By Madysen Kovac and Sonia Ros
Day 6: Rolling through Rivas
Gooooooood Morning, Nicaragua. This morning we said farewell to our hotel in Gigante and headed out to the hospital in Rivas. We pulled up to a Pepto-Bismol pink building and we thought, “This can’t be the hospital.” We scrambled out of the car, white coats flying everywhere. This is probably the first time that most of us have worn our white coats with our scrubs. In the hospital in Rivas, scrubs are viewed as pajamas, so we wore our white coats in attempts to fit in a bit better. The nurses at the hospital wear perfectly ironed, white uniforms complete with a nurse’s cap.
We started with a tour of the library, a room about ¼ the size of P01, our favorite auditorium in the nursing school. The library has some of the same resources a medical library would in the United States. Then we began visiting the different departments throughout the hospital. The hospital is a series of small buildings all connected by a covered walkway open to air. We enjoyed the greenery because in the United States, hospitals often feel isolating. Just like in the United States, they have posters of patient quality indicators educating the staff and patients. As we walked the hospital, you notice there is more than one patient to a room, in fact, there can be up to seven patients per room. There are no curtains for privacy, just an open room with the seven beds. However, if a patient assessment is needed, the patient is taken to a separate room for privacy. The nurse-patient ratios shocked us. Each nurse is responsible for 30 patients! In the United States, usually nurses have anywhere from three to six patients. Like the United States, a large portion of the resources seemed to be dedicated to the pediatric unit. Also, the ICU unit seemed to be the most updated department of the hospital, with newer equipment and more patient privacy.
After touring, we got the opportunity to talk with a group of nursing students from Nicaragua. These nursing students are like those with a two-year degree in the United States. They serve as community nurses rather than nurses in the hospital. Those nurses working in the hospital must obtain a five-year degree, and this would be more similar to the BSN degree in the United States that qualifies one as a registered nurse. When we asked the groups where they wanted to be nurses, some did not give a specific location. Rather, they said they wanted to be a nurse wherever they were needed the most. When asked why they wanted to be nurses, their answers were the same as ours. They want to help people. It is as simple as that.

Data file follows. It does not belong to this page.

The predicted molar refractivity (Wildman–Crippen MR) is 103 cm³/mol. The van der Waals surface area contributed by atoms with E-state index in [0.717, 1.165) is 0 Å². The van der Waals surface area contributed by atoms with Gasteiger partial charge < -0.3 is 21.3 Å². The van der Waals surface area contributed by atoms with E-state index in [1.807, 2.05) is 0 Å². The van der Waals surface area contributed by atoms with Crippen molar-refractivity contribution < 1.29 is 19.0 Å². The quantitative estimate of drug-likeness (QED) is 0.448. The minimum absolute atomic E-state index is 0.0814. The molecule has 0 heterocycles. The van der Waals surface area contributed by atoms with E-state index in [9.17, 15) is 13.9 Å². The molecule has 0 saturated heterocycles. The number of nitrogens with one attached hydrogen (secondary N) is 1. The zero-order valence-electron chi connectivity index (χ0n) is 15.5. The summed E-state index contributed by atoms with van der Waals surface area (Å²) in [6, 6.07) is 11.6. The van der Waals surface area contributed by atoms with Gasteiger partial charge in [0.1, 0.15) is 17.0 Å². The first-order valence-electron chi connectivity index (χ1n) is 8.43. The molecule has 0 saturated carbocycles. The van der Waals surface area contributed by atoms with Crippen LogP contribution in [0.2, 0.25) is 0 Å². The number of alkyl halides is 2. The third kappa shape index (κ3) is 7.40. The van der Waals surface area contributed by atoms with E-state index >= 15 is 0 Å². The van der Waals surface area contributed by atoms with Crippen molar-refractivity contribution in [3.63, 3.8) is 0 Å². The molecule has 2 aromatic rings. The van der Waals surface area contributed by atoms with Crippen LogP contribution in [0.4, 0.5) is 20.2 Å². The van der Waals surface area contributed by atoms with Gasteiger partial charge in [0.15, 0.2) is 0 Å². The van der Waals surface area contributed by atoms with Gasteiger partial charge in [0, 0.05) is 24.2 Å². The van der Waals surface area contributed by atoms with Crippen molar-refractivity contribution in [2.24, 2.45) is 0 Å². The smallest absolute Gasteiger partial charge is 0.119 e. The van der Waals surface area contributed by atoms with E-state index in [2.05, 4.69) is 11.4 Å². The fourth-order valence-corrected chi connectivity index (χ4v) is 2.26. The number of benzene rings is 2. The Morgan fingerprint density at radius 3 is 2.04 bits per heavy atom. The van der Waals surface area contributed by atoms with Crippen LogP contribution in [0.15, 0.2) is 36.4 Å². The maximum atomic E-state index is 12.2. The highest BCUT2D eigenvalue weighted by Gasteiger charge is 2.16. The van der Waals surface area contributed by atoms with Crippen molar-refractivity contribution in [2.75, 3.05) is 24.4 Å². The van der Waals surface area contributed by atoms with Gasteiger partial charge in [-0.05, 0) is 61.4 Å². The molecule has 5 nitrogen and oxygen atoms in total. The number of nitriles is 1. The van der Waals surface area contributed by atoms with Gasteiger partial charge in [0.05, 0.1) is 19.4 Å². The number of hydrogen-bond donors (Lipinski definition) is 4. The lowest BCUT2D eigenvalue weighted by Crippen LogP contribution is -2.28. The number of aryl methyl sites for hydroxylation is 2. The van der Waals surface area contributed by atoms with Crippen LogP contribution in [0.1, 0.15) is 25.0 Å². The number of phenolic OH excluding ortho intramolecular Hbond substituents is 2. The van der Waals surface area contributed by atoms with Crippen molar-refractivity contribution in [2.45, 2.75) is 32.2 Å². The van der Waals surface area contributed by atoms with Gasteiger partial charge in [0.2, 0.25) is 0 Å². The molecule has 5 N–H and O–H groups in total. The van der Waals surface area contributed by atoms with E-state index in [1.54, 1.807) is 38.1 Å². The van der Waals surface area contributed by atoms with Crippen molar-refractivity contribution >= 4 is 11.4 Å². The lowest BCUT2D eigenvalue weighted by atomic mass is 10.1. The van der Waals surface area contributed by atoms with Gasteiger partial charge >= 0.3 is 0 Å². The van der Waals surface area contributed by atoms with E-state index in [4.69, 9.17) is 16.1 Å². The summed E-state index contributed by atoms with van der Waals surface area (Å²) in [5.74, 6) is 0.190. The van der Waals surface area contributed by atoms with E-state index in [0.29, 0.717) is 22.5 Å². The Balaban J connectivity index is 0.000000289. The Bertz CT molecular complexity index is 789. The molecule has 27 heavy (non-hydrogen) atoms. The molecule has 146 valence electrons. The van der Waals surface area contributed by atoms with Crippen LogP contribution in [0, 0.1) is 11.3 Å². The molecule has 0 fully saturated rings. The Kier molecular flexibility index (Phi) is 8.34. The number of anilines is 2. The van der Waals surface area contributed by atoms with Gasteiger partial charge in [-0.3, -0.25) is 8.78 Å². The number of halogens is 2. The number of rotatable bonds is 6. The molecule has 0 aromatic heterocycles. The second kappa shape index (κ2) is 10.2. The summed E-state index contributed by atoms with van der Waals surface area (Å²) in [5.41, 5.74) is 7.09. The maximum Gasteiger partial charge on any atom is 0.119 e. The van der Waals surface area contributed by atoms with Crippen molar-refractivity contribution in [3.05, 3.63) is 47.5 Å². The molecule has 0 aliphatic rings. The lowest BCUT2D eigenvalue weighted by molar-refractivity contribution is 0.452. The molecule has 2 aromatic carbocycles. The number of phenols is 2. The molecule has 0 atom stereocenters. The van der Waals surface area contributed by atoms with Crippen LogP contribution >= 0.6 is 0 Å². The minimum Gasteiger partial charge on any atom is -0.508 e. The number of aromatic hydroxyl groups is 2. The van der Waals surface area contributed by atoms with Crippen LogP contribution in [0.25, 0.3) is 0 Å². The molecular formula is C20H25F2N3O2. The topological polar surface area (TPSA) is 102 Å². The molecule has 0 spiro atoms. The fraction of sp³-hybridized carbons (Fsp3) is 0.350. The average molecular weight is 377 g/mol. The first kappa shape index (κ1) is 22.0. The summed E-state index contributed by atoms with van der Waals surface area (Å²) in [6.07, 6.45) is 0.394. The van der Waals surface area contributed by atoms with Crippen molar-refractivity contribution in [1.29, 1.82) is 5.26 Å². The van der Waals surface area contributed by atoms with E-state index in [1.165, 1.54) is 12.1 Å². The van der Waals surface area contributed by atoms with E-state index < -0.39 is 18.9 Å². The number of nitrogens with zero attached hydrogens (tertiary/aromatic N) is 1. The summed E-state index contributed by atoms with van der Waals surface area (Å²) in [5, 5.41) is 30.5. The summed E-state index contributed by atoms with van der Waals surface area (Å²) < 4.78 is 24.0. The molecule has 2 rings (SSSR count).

While speaking with the nursing students, we were told that there would be an earthquake drill at 11:00. Then we started heading outside. We were surprised because in elementary school in the United States, we are typically told to get under a sturdy structure, such as a desk. However, they go outside because the buildings in Nicaragua are not sturdy. Another interesting fact is that everyone in Nicaragua does this earthquake drill together, as a nation. It is a mandatory and standard emergency preparedness practice that occurs every year.
We ended the day with presentations for the nurses and nursing students. They specifically requested that we do a talk about domestic violence. Specifically, about how we approach patients who are victims of domestic violence in the United States. As it was a safe space for discussion, we had productive conversations that were powerful for both the nurses from Nicaragua and for us, as well. Additionally, we presented the program from the United States called “Talk to Me Baby.” After this presentation, one of the nurses explained that she planned to propose it to the hospital board next month in hopes of implementing the program at their hospital.